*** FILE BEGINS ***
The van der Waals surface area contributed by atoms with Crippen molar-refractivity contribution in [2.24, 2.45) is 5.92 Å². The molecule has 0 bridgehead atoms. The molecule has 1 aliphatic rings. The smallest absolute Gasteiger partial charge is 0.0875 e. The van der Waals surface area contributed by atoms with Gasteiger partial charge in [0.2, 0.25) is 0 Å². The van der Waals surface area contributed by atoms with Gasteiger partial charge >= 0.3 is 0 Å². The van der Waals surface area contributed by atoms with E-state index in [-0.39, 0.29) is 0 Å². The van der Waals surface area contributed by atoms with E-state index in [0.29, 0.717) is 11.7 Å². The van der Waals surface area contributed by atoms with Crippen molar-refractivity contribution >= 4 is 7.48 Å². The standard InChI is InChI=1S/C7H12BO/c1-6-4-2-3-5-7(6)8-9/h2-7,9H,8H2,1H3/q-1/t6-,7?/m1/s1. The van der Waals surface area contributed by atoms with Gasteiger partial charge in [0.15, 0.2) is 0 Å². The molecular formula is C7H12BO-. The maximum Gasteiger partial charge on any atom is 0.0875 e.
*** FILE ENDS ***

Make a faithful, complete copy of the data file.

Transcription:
The van der Waals surface area contributed by atoms with Crippen molar-refractivity contribution in [2.24, 2.45) is 5.92 Å². The molecule has 0 bridgehead atoms. The molecule has 1 aliphatic rings. The smallest absolute Gasteiger partial charge is 0.0875 e. The van der Waals surface area contributed by atoms with Gasteiger partial charge in [0.2, 0.25) is 0 Å². The van der Waals surface area contributed by atoms with Gasteiger partial charge >= 0.3 is 0 Å². The van der Waals surface area contributed by atoms with E-state index in [-0.39, 0.29) is 0 Å². The van der Waals surface area contributed by atoms with E-state index in [0.29, 0.717) is 11.7 Å². The van der Waals surface area contributed by atoms with Crippen molar-refractivity contribution >= 4 is 7.48 Å². The standard InChI is InChI=1S/C7H12BO/c1-6-4-2-3-5-7(6)8-9/h2-7,9H,8H2,1H3/q-1/t6-,7?/m1/s1. The van der Waals surface area contributed by atoms with Gasteiger partial charge in [0.15, 0.2) is 0 Å². The molecular formula is C7H12BO-. The maximum Gasteiger partial charge on any atom is 0.0875 e.